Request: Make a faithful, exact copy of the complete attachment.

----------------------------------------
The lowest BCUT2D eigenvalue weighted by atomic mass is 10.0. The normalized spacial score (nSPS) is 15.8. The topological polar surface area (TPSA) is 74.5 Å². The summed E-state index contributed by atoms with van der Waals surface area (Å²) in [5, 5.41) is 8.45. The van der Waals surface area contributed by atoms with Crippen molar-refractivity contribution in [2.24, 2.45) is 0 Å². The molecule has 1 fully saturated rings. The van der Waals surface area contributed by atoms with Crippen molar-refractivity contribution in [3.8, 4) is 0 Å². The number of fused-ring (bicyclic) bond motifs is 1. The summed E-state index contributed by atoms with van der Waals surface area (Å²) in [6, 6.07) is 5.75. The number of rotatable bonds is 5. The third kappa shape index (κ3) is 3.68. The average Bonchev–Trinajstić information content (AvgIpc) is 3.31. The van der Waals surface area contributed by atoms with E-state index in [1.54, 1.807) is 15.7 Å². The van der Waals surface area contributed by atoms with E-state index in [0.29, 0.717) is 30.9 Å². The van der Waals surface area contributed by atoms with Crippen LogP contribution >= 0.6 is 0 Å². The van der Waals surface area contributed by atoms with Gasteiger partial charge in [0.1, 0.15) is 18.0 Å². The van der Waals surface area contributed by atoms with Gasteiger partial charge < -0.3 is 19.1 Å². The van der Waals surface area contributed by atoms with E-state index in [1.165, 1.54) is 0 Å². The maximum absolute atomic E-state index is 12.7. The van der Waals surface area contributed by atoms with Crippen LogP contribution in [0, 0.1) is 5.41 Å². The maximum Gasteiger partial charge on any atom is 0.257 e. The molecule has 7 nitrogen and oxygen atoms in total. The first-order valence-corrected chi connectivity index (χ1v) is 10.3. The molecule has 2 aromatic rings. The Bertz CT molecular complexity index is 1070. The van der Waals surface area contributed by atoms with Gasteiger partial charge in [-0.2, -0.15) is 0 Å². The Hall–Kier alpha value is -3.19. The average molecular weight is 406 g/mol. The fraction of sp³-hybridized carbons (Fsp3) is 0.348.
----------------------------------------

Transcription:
The lowest BCUT2D eigenvalue weighted by atomic mass is 10.0. The normalized spacial score (nSPS) is 15.8. The topological polar surface area (TPSA) is 74.5 Å². The summed E-state index contributed by atoms with van der Waals surface area (Å²) in [5, 5.41) is 8.45. The van der Waals surface area contributed by atoms with Crippen molar-refractivity contribution in [2.24, 2.45) is 0 Å². The molecule has 1 fully saturated rings. The van der Waals surface area contributed by atoms with Crippen molar-refractivity contribution in [3.8, 4) is 0 Å². The number of fused-ring (bicyclic) bond motifs is 1. The summed E-state index contributed by atoms with van der Waals surface area (Å²) in [6, 6.07) is 5.75. The number of rotatable bonds is 5. The third kappa shape index (κ3) is 3.68. The average Bonchev–Trinajstić information content (AvgIpc) is 3.31. The van der Waals surface area contributed by atoms with E-state index in [1.54, 1.807) is 15.7 Å². The van der Waals surface area contributed by atoms with E-state index in [0.29, 0.717) is 30.9 Å². The van der Waals surface area contributed by atoms with Crippen LogP contribution >= 0.6 is 0 Å². The van der Waals surface area contributed by atoms with Gasteiger partial charge in [0.1, 0.15) is 18.0 Å². The van der Waals surface area contributed by atoms with Gasteiger partial charge < -0.3 is 19.1 Å². The van der Waals surface area contributed by atoms with E-state index in [1.165, 1.54) is 0 Å². The maximum absolute atomic E-state index is 12.7. The van der Waals surface area contributed by atoms with Crippen LogP contribution in [0, 0.1) is 5.41 Å². The maximum Gasteiger partial charge on any atom is 0.257 e. The molecule has 7 nitrogen and oxygen atoms in total. The first-order valence-corrected chi connectivity index (χ1v) is 10.3. The molecule has 2 aromatic rings. The Bertz CT molecular complexity index is 1070. The van der Waals surface area contributed by atoms with Gasteiger partial charge in [-0.2, -0.15) is 0 Å². The Hall–Kier alpha value is -3.19. The average molecular weight is 406 g/mol. The fraction of sp³-hybridized carbons (Fsp3) is 0.348.